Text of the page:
Our main source code management tool is git. This article explains how to use it and how some general rules apply in the case of FreeCAD. You are highly advised to learn how git works first (there are a lot of tutorials and docs available for git on the internet) before working with the FreeCAD source code.
There are also many good graphical clients to git, such as git-cola, that make the whole process of managing git repositories easier.
Everybody can access and get a copy of the FreeCAD source code, but only the FreeCAD project managers have write access to it. You can get a copy of the code, study it and modify it as you wish, but if you make a change that you wish to see included in the official source code, you need to ask for a pull request on the pull requests section of the FreeCAD forum.
In all examples below, "USERNAME" represents your GitHub user account.
An easy way to start with the FreeCAD source code is using the official FreeCAD repository at https://github.com/FreeCAD/FreeCAD
Users should commit to their project repository using their GitHub username. If that is not already set globally, you can set it locally for the current Git repository like this:
git config user.name "YOUR NAME" git config user.email "USERNAME@users.noreply.github.com"
You can now use some combination of "git add" and "git commit" commands to create one or more commits in your local repository.
You can start simply by using the "fork" button on top of the above page. This will create a copy of the FreeCAD repository on your own GitHub account. The general procedure is as follows:
git clone https://github.com/USERNAME/FreeCAD.git
git checkout -b newfeature
You can also start normally, without using the "fork" button:
git clone https://github.com/FreeCAD/FreeCAD.git
git checkout -b newfeature
Important Note: If you have code you wish to see merged into the FreeCAD source code, please post a note in the Pull Requests section of the FreeCAD forum.
The beauty of git is that everybody can clone a project, and start modifying the code. Several frequent collaborators of the FreeCAD project have their own git repository, where they build up their work before it is ready to be included in the official source code, or simply where they experiment new ideas. In certain cases, you might want to clone your FreeCAD code from one of these, instead of the official repos, to benefit from the changes their users did.
Be warned, though, that this is at your own risk, and only the official repository above is fully guaranteed to work and contain clean code.
It is also possible to attach several remote repositories to a same local FreeCAD git code, using the "git remote" command. This is useful to keep in sync with the master code branch, but keep an eye on the work of different developers.
First of all never develop on the master branch! Create a local branch for development. You can learn how to do this here.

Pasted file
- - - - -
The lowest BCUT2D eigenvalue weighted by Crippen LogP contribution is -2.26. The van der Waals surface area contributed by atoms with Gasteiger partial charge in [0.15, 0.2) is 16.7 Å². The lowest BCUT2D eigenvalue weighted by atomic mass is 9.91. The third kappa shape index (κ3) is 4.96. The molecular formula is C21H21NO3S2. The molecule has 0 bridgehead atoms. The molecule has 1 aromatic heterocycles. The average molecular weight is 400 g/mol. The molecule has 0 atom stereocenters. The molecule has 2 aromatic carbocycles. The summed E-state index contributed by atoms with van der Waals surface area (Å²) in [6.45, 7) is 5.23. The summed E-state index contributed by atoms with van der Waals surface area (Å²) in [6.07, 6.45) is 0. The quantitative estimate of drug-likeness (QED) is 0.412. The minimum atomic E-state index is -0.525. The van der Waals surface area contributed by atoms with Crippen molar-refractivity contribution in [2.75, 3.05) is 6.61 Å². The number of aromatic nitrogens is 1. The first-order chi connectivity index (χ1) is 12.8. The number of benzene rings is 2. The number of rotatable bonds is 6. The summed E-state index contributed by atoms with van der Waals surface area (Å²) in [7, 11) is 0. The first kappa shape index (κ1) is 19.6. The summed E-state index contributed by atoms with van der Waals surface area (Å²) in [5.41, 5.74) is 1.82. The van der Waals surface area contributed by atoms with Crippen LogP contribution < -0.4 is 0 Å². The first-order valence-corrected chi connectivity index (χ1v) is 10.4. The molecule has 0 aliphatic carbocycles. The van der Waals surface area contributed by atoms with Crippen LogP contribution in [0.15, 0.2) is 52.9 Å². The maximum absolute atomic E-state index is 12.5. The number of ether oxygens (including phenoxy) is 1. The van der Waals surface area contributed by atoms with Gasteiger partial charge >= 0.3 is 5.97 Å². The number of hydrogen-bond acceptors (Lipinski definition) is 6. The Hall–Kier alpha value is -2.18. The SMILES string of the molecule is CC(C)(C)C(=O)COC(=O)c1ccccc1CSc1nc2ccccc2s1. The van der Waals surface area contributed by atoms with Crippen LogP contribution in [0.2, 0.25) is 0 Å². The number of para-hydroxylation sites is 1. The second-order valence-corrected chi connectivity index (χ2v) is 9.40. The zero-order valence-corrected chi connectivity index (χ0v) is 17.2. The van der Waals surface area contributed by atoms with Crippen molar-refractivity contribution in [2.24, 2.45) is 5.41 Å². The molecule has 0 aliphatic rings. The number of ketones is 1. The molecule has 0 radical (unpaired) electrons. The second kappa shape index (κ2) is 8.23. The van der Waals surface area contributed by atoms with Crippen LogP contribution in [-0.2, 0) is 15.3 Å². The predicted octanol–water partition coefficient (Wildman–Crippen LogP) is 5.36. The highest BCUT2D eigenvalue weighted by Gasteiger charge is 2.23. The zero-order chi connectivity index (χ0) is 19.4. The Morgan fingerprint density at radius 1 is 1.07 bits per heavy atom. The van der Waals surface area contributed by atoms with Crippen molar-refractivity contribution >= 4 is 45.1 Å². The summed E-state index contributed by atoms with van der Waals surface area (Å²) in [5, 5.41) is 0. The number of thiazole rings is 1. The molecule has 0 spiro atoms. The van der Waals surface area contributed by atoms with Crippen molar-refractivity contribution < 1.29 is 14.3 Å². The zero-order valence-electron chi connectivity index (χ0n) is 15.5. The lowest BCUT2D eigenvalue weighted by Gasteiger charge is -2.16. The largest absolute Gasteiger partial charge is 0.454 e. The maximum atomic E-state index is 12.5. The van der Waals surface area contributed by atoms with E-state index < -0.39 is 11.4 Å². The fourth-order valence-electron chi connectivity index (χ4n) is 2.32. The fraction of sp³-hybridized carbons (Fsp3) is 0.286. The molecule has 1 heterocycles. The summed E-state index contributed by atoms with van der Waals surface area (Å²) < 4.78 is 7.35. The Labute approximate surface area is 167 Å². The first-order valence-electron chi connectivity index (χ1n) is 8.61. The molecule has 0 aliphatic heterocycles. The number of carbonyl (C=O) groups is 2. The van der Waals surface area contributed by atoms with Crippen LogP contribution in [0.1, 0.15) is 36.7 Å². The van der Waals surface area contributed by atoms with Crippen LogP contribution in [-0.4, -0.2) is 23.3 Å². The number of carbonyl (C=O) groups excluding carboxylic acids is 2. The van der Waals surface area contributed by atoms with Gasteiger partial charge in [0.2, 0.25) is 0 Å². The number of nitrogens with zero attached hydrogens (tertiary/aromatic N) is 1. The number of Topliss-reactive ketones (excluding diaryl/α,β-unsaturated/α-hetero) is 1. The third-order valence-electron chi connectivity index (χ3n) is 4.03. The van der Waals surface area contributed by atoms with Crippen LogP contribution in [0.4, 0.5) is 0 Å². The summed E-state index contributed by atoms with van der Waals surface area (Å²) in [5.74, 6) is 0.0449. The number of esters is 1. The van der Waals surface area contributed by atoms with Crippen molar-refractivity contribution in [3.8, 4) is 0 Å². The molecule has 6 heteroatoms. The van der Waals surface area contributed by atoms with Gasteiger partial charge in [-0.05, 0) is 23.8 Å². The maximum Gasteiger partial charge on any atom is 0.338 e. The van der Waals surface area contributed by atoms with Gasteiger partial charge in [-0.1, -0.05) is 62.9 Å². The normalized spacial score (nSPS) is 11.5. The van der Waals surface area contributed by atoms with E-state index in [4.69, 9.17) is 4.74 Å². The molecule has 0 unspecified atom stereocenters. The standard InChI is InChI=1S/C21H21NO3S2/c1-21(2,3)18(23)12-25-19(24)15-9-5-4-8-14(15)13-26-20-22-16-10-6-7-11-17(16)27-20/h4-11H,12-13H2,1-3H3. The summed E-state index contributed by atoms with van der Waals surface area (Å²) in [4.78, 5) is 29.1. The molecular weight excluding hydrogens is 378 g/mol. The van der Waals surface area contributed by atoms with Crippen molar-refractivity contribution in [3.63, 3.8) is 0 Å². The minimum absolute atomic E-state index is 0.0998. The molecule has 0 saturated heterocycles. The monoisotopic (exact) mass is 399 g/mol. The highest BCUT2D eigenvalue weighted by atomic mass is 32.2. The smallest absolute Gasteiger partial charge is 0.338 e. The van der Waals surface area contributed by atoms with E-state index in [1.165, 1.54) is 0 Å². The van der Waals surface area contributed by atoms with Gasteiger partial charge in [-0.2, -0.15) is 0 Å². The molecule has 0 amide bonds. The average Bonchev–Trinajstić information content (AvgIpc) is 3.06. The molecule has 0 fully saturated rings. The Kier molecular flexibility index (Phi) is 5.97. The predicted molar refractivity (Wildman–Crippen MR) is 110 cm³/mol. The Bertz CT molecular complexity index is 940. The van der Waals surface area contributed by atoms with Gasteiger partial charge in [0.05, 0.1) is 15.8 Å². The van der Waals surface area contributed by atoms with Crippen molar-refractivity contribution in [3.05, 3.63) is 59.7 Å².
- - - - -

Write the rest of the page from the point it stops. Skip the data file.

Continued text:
An important feature of Git is that it is extremely easy to work with branches and merge them together. Best practices recommend to create a new branch whenever you want to work on a new feature. Creating a branch is done with:
git branch myNewBranch git checkout myNewBranch
or, both operation in one:
git checkout -b myNewBranch
you can always check in which branch you are with:
Once you did some work, you commit them with:
git commit -a
Unlike SVN, you need to specifically tell which files to commit (or all with the -a option). Your text editor will open to allow you to write a commit message.
After done some changes on your local branch and commit it (this means commit locally) you can push your repository to the server. This opens your branch to the public and allows the main developers to review and integrate your branch into master.
git push my-branch
You should try to work in small chunks. If you cannot summarize your changes in one sentence, then it has probably been too long since you have made a commit. It is also important that you have helpful and useful descriptions of your work. For commit messages, FreeCAD has adopted a format mentioned in book Pro Git (see #Further Reading).
Short (50 chars or less) summary of changes More detailed explanatory text, if necessary. Wrap it to about 72 characters or so. In some contexts, the first line is treated as the subject of an email and the rest of the text as the body. The blank line separating the summary from the body is critical (unless you omit the body entirely); tools like rebase can get confused if you run the two together. Further paragraphs come after blank lines. - Bullet points are okay, too - Typically a hyphen or asterisk is used for the bullet, preceded by a single space, with blank lines in between, but conventions vary here
If you are doing a lot of related work, it has been suggested here that one should make as many commits large or small as makes sense for what you are working on using the short one sentence commit messages. When you want to merge, do a git log master..BRANCH and use the output as a basis for your quality commit message. Then when you merge to master use the --squash option and commit with your quality commit message. This will allow you to be very liberal with your commits and help to provide a good level of detail in commit messages without so many distinct descriptions.